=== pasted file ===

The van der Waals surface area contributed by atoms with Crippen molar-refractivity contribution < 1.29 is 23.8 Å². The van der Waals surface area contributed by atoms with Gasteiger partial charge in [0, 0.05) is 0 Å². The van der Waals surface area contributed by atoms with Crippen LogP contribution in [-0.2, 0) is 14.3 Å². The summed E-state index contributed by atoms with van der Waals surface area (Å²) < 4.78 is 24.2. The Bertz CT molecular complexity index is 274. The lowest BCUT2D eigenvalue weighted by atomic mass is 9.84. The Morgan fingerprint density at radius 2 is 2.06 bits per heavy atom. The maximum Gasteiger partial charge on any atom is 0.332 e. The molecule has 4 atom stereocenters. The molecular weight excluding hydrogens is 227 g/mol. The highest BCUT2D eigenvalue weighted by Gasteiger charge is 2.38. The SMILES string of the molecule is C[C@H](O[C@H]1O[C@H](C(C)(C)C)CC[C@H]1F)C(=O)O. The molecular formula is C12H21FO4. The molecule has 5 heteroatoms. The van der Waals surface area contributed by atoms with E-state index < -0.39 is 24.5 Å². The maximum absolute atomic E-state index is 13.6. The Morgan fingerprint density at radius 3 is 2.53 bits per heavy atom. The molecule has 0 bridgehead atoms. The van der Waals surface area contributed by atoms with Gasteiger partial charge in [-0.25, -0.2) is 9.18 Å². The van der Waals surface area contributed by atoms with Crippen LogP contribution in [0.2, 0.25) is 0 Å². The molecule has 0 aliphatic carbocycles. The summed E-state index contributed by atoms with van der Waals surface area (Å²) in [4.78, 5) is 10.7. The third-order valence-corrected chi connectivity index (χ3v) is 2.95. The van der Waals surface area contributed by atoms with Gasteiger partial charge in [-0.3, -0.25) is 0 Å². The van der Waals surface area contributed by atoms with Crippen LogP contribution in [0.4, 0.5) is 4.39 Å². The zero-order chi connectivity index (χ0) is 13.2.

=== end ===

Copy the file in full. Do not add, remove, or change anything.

The van der Waals surface area contributed by atoms with Crippen molar-refractivity contribution < 1.29 is 23.8 Å². The van der Waals surface area contributed by atoms with Gasteiger partial charge in [0, 0.05) is 0 Å². The van der Waals surface area contributed by atoms with Crippen LogP contribution in [-0.2, 0) is 14.3 Å². The summed E-state index contributed by atoms with van der Waals surface area (Å²) < 4.78 is 24.2. The Bertz CT molecular complexity index is 274. The lowest BCUT2D eigenvalue weighted by atomic mass is 9.84. The Morgan fingerprint density at radius 2 is 2.06 bits per heavy atom. The maximum Gasteiger partial charge on any atom is 0.332 e. The molecule has 4 atom stereocenters. The molecular weight excluding hydrogens is 227 g/mol. The highest BCUT2D eigenvalue weighted by Gasteiger charge is 2.38. The SMILES string of the molecule is C[C@H](O[C@H]1O[C@H](C(C)(C)C)CC[C@H]1F)C(=O)O. The molecular formula is C12H21FO4. The molecule has 5 heteroatoms. The van der Waals surface area contributed by atoms with E-state index < -0.39 is 24.5 Å². The maximum absolute atomic E-state index is 13.6. The Morgan fingerprint density at radius 3 is 2.53 bits per heavy atom. The molecule has 0 bridgehead atoms. The van der Waals surface area contributed by atoms with Gasteiger partial charge in [-0.25, -0.2) is 9.18 Å². The van der Waals surface area contributed by atoms with Crippen LogP contribution in [0.2, 0.25) is 0 Å². The molecule has 0 aliphatic carbocycles. The summed E-state index contributed by atoms with van der Waals surface area (Å²) in [4.78, 5) is 10.7. The third-order valence-corrected chi connectivity index (χ3v) is 2.95. The van der Waals surface area contributed by atoms with Gasteiger partial charge in [-0.3, -0.25) is 0 Å². The van der Waals surface area contributed by atoms with Crippen LogP contribution in [0.4, 0.5) is 4.39 Å². The zero-order chi connectivity index (χ0) is 13.2.